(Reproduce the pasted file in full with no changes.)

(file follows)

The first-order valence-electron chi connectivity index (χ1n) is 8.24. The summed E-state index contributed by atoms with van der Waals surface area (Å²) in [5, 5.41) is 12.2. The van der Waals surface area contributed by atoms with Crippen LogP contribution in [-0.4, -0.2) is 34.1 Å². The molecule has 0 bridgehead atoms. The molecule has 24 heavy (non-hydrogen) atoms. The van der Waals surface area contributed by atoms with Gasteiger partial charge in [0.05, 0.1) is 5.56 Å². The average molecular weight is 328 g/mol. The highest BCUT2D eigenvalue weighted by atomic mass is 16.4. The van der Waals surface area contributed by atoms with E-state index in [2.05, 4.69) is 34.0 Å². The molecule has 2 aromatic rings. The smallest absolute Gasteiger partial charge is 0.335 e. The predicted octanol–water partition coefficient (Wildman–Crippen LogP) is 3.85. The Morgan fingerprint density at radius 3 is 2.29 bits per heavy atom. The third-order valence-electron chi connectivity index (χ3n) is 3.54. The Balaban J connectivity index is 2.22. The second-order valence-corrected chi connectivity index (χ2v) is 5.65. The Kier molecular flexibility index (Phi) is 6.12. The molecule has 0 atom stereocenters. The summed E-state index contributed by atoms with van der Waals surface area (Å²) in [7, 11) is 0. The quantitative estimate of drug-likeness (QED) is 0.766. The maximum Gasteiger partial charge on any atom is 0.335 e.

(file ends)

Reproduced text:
The first-order valence-electron chi connectivity index (χ1n) is 8.24. The summed E-state index contributed by atoms with van der Waals surface area (Å²) in [5, 5.41) is 12.2. The van der Waals surface area contributed by atoms with Crippen LogP contribution in [-0.4, -0.2) is 34.1 Å². The molecule has 0 bridgehead atoms. The molecule has 24 heavy (non-hydrogen) atoms. The van der Waals surface area contributed by atoms with Gasteiger partial charge in [0.05, 0.1) is 5.56 Å². The average molecular weight is 328 g/mol. The highest BCUT2D eigenvalue weighted by atomic mass is 16.4. The van der Waals surface area contributed by atoms with E-state index in [2.05, 4.69) is 34.0 Å². The molecule has 2 aromatic rings. The smallest absolute Gasteiger partial charge is 0.335 e. The predicted octanol–water partition coefficient (Wildman–Crippen LogP) is 3.85. The Morgan fingerprint density at radius 3 is 2.29 bits per heavy atom. The third-order valence-electron chi connectivity index (χ3n) is 3.54. The Balaban J connectivity index is 2.22. The second-order valence-corrected chi connectivity index (χ2v) is 5.65. The Kier molecular flexibility index (Phi) is 6.12. The molecule has 0 atom stereocenters. The summed E-state index contributed by atoms with van der Waals surface area (Å²) in [7, 11) is 0. The quantitative estimate of drug-likeness (QED) is 0.766. The maximum Gasteiger partial charge on any atom is 0.335 e.